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Chris Hughes
Contributing Writer

Securing infrastructure as code: Perils and best practices

Jul 08, 20216 mins
Cloud SecurityDevSecOps

Some organizations are leaving themselves vulnerable when they adopt an infrastructure-as-code approach. Here's how to avoid misconfigurations and insecure templates.

Hands use a keyboard at a desktop display showing lines of code in a dimly lit workspace.
Credit: Husjur02 / Shutterstock

As organizations embrace cloud computing, the rate of infrastructure-as-code (IaC) adoption continues to rise. As with many new technologies, security is often bolted onto IaC or forgotten entirely. Securing IaC is important. Here’s how to best do so and the risks of neglecting this critical security activity.

What is infrastructure as code?

Traditional ways of deploying infrastructure involved procurement processes, physical infrastructure, long wait times, and server racks. Even with the advent of cloud computing, initial methods of managing infrastructure involved “click-ops”, as it is called, or manually going into the cloud service provider’s (CSP’s) console and instantiating infrastructure directly. This approach is inefficient, error prone, and doesn’t scale when dealing with enterprise cloud environments.

IaC changes this paradigm by allowing for the codification and programmatic management of infrastructure, much like you would do with traditional application code. This means you can use practices such as source control, versioning, re-use, portability, drift detection, and automation.

Popular IaC versions include CSP-specific flavors of IaC such as AWS’s Cloudformation or Azure’s Blueprints. There are also popular third-party IaC options with HashiCorp’s Terraform being the most popular with over 100 million downloads. The benefits of a third-party IaC is that it can be used across multiple CSP environments.

With ease, speed comes risk

For all the benefits of IaC, there are perils that you must be aware of to avoid introducing unnecessary risk into your cloud environments. Quickly provisioning IaC templates means potentially quickly introducing insecure configurations and risks across enterprises. The same can be said for taking advantage of publicly available IaC templates. These templates can and often do contain deviations from security best practices or insecure configurations.

Palo Alto’s Unit 42’s Cloud Threat Report: Spring 2020 uncovered many alarming findings. Despite the ability to enforce security through IaC, organizations often did not do it. Nearly 50% of CloudFormation templates examined had potentially vulnerable configurations. They also identified that nearly 22% of all Terraform configuration files examined also had at least one insecure configuration.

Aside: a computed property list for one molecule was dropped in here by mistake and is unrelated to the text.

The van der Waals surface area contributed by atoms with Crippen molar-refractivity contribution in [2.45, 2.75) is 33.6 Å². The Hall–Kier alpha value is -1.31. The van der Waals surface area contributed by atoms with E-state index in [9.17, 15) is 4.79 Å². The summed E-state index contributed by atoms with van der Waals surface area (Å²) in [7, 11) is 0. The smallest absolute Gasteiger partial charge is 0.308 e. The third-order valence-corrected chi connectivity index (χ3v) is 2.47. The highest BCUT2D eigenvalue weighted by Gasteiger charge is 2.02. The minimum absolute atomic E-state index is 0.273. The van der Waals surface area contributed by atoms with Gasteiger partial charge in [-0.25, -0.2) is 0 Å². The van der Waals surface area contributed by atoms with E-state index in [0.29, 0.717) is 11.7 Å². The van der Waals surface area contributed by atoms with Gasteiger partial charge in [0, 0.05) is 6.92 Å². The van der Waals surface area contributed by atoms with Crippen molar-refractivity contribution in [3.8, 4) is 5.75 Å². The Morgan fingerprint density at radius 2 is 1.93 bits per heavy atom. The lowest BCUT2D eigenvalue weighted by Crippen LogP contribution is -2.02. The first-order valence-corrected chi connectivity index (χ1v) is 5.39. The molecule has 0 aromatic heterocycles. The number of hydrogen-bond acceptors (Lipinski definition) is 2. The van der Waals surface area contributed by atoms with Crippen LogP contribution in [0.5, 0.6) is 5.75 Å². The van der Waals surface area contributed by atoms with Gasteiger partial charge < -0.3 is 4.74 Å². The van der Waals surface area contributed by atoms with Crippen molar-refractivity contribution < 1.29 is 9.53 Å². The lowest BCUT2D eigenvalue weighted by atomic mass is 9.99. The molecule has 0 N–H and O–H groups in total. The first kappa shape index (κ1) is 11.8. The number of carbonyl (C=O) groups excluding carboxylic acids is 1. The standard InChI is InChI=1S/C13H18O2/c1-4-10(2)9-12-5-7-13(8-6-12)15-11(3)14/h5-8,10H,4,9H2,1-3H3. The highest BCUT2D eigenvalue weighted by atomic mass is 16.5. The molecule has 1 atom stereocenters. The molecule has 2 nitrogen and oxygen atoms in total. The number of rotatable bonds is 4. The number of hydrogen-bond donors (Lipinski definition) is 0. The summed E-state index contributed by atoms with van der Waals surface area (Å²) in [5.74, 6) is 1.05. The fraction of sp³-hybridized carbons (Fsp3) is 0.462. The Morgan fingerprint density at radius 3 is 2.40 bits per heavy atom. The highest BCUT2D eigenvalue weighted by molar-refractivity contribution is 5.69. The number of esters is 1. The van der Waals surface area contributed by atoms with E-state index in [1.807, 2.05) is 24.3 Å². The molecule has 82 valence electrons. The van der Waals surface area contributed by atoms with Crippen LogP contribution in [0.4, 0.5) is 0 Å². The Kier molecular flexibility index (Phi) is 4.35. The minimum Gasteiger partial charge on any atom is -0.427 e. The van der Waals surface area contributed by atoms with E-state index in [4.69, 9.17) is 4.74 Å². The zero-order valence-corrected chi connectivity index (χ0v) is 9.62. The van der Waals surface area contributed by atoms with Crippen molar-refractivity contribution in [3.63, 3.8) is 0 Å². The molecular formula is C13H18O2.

Research conducted by IaC security firm BridgeCrew analyzed over 15,000 Terraform files and identified nearly 50% of them included misconfigurations that could expose organizations’ data or compromise workloads. There were over 10 million downloads of those files. 

As these studies show, while organizations are maximizing their use of IaC, they often do so without vetting templates for security misconfigurations and vulnerabilities. This includes both internally developed IaC templates and those taken from public repositories. Exercise caution when using existing IaC templates, either from public or internal repositories, and vet them for misconfigurations and vulnerabilities.

Given that most cloud data breaches are the result of customer misconfigurations, shouldn’t we be injecting more security rigor into the quick and dynamic provisioning of IaC that has the potential to replicate misconfigurations at scale?

Security best practices for infrastructure as code 

Since IaC is used in the same fashion as other code mechanisms, you can integrate it into similar structures and workflows. This means it can be stored in source code management (SCM) repositories, integrated into continuous integration/continuous deployment (CI/CD) pipelines, and scanned in runtime.

There are many IaC scanning tools to explore. Some of the popular open-source options include Terrascan, Checkov, and TFLint. Each can scan cloud infrastructure templates against thousands of policies aligned with myriad compliance frameworks for both compliance violations and insecure configurations that introduce vulnerabilities.